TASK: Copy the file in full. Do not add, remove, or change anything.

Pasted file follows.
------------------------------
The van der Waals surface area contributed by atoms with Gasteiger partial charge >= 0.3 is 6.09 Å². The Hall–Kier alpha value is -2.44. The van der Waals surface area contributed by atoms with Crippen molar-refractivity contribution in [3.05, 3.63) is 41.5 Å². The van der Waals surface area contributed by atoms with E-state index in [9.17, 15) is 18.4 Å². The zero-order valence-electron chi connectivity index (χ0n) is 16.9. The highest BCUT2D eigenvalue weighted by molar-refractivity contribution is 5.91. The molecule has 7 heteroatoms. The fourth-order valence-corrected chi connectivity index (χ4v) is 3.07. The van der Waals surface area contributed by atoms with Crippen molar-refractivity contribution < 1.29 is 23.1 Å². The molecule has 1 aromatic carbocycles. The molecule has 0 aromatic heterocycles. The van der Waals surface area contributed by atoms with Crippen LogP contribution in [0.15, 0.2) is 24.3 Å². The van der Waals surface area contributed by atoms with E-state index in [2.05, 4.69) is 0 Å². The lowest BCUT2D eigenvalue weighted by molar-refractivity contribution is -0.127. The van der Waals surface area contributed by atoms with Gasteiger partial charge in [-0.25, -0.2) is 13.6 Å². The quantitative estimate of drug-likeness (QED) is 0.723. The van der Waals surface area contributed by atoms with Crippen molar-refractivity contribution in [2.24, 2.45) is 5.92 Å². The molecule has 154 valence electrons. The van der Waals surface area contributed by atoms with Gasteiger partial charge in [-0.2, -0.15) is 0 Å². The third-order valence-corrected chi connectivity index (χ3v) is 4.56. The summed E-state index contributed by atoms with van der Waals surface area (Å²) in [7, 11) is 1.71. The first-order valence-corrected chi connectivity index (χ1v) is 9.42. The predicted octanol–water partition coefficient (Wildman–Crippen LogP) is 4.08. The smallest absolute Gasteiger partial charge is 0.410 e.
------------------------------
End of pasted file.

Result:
The van der Waals surface area contributed by atoms with Gasteiger partial charge >= 0.3 is 6.09 Å². The Hall–Kier alpha value is -2.44. The van der Waals surface area contributed by atoms with Crippen molar-refractivity contribution in [3.05, 3.63) is 41.5 Å². The van der Waals surface area contributed by atoms with E-state index in [9.17, 15) is 18.4 Å². The zero-order valence-electron chi connectivity index (χ0n) is 16.9. The highest BCUT2D eigenvalue weighted by molar-refractivity contribution is 5.91. The molecule has 7 heteroatoms. The fourth-order valence-corrected chi connectivity index (χ4v) is 3.07. The van der Waals surface area contributed by atoms with Crippen molar-refractivity contribution < 1.29 is 23.1 Å². The molecule has 1 aromatic carbocycles. The molecule has 0 aromatic heterocycles. The van der Waals surface area contributed by atoms with Crippen LogP contribution in [0.15, 0.2) is 24.3 Å². The van der Waals surface area contributed by atoms with E-state index in [2.05, 4.69) is 0 Å². The lowest BCUT2D eigenvalue weighted by molar-refractivity contribution is -0.127. The van der Waals surface area contributed by atoms with Gasteiger partial charge in [-0.25, -0.2) is 13.6 Å². The quantitative estimate of drug-likeness (QED) is 0.723. The van der Waals surface area contributed by atoms with Crippen molar-refractivity contribution in [2.24, 2.45) is 5.92 Å². The molecule has 154 valence electrons. The van der Waals surface area contributed by atoms with Gasteiger partial charge in [-0.2, -0.15) is 0 Å². The third-order valence-corrected chi connectivity index (χ3v) is 4.56. The summed E-state index contributed by atoms with van der Waals surface area (Å²) in [7, 11) is 1.71. The first-order valence-corrected chi connectivity index (χ1v) is 9.42. The predicted octanol–water partition coefficient (Wildman–Crippen LogP) is 4.08. The smallest absolute Gasteiger partial charge is 0.410 e.